97 Ram-oil pressure problem

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Dec 11, 2006
A friend asked me to look at his 97 Ram 1500. It has a 318 with 124,000 miles and runs great, but he noticed his hot oil pressure was dangerously low. He had already changed the sending unit, then the oil and filter to no avail. I installed a master guage and confirmed his findings. When fired up cold, it has about 60 pounds of pressure. After a couple of minutes of driving it starts to drop and by the time it hits operating temp, it is about 5 pound at idle and about 10 at a 1500 RPM cruise. If you rev the engine to 2500 in neutral, it will jump up close to 30. The engine sounds fine and there are no ticks, rattles or knocks. I told him the only thing I knew to do was to pull the pan and inspect the oil pump. This truck has had very mild usage, and is well maintained, so it doesn't seem like a canidate for worn out main bearings. The vast majority of my wrenching is on GM products, so I'm not intimately familiar with the quirks of Mopar power. Is there anything obvious I am overlooking? Also, this is a 4X4 and it looks like I can pull the pan without picking up the engine, Does anybody know for sure?
Looks like the oil pump is starting to go... I would run a thicker oil in the warmer weather until he can get it fixed.
I've always been told that bare minimun oil pressure was about 10lbs per 1000 so ya I'd look into that ASAP. If the pan can be pulled without much trouble it probably should be. An oil pump is cheap compaired to what could happen.
Bearings on these engines are usually good for life, but I have seen the oil pumps fail on occasion.

I would check into the pump first.

It's not the easiest to change, but can be done without taking the engine out of the truck if jacked/hoisted up from underneath.

Originally Posted By: mechtech2
Check the easy stuff first - maybe it's a goofy gauge sender.
He done/gone replaced it already... See above!
Well, I took the oil pan off tonight. I had to remove the two engine to bellhousing braces and the starter to remove the bellhousing inspection plate, but the pan pops right out. Now the problem; When I got the pan out I looked into the bottom of the sump. Along with about a half pint of oil that didn't drain since I had the front of the truck raised up, was LOTS of sparkles and a some shavings that APPEAR to be aluminum. I then inspected the oil pickup, and after getting over the shock at how tiny the inlet screen was (maybe 1/3 the size of a small block Chevy), I found the screen totally fouled with some crud and more of the shavings. I pulled the oil pump off and removed the bottom cover and was actually suprised by how good it looked inside. I saw no scoring or damage that would lead me to suspect a pump failure. So now I don't know what to think. I am going to show the pan and the pump to some of my skilled co-workers and get their opinion, and I may run it past the local machine shop. Since Blackstone is right here in town, I wondered if they could determine the origin of the metal if I took over a sample from the oil left in the pan. I really don't want to open the can of worms of pulling down bearings, but I may not have any choice. The history of this truck and the way it runs and sounds does not give me ANY reason to supect a major engine failure problem, but the metal I found really unerved me. I want to give my friend the right advice and I am really nervous about bolting in a new oil pump and then having this thing toss a rod out the side of the block in a week. Any ideas/suggestions?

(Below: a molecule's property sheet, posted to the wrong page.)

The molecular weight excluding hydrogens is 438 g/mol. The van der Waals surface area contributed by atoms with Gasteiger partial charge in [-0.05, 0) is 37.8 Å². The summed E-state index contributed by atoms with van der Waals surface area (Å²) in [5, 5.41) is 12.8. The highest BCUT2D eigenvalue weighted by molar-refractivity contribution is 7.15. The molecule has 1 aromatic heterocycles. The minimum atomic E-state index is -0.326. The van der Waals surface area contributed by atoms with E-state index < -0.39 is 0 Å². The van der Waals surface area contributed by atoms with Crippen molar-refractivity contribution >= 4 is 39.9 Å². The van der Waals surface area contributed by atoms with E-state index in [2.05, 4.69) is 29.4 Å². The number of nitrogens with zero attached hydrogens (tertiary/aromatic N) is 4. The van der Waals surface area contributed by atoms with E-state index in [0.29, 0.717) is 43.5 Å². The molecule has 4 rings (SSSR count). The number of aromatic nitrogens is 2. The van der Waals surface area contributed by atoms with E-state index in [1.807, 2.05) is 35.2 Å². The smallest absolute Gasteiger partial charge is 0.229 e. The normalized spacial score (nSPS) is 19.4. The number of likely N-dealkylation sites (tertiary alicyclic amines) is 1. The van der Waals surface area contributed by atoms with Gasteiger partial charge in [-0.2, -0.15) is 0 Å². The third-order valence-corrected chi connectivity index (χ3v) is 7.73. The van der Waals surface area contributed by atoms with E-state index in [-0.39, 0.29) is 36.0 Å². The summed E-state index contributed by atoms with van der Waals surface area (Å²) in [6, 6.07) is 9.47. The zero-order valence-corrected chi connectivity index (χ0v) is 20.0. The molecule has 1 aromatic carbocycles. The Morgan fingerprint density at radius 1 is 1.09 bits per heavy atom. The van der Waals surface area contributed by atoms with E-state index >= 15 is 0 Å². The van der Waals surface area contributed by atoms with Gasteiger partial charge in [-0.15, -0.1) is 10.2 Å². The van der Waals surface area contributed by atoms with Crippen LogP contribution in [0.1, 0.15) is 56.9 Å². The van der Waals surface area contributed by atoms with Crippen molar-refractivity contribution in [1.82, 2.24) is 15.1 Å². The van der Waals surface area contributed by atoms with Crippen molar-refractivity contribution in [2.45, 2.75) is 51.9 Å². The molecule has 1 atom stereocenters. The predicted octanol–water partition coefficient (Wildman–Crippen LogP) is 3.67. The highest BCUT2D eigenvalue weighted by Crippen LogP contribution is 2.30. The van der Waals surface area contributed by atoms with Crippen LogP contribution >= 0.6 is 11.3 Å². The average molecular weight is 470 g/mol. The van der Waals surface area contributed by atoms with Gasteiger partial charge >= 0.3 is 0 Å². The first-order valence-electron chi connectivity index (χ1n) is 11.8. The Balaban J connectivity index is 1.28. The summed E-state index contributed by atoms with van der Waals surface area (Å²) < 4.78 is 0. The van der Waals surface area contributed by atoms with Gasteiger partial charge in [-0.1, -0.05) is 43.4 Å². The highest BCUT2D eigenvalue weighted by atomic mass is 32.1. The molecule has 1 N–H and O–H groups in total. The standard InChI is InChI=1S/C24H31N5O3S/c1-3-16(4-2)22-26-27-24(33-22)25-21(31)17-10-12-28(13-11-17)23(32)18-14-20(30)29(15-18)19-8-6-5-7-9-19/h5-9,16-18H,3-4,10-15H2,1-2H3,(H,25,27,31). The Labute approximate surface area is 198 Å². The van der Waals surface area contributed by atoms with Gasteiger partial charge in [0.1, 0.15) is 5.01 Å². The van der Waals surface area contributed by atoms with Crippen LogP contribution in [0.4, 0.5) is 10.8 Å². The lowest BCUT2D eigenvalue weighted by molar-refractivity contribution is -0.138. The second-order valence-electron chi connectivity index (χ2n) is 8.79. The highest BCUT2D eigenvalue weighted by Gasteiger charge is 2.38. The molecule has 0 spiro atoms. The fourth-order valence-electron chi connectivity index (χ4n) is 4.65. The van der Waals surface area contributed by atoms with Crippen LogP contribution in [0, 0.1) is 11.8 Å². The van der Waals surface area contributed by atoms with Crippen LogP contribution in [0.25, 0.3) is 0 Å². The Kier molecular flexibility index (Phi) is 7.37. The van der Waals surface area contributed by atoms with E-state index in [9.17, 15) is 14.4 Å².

That doesn't sound good at all.......

Have a look around, you might be able to see the source of the aluminum.

How big are the pieces?
The oil pump is Cast-Iron in this engine according to my dad, so I would think you have some other engine problem that is causing excess metal in the oil pan and clogging up the pickup and restricting oil to the oil pump.

I would take the pickup off and thoroughly clean it and the rest of the bottom end.

I would then fill the crankcase with oil and run it for 500-1000K Miles and send in a sample to a lab and see what they find.

Could also just have been the oil pickup tube got blocked by something and so the engine experienced some starvation and this caused the metal shavings...
There's really not much aluminum in there that could degrade like that. Could be thrust bearing particles though. I used to work on these things all the time at the dealer in '99.

Put a high volume pump in it and throw some 10w-30 in there with a new filter and see what it does. If there's no rod knock or any major vibrations in the bottom end then I doubt a rod or crank bearing is about to go. Also listen to see if there is any excessive valve train or timing chain noise.

Chances are that the crud in the pickup was causing the problem.

I've seen plenty of the mid 90's rams run forever with no maintenance, but I also so a whole bunch that had major problems just after 50 or 100k even with great maintenance.
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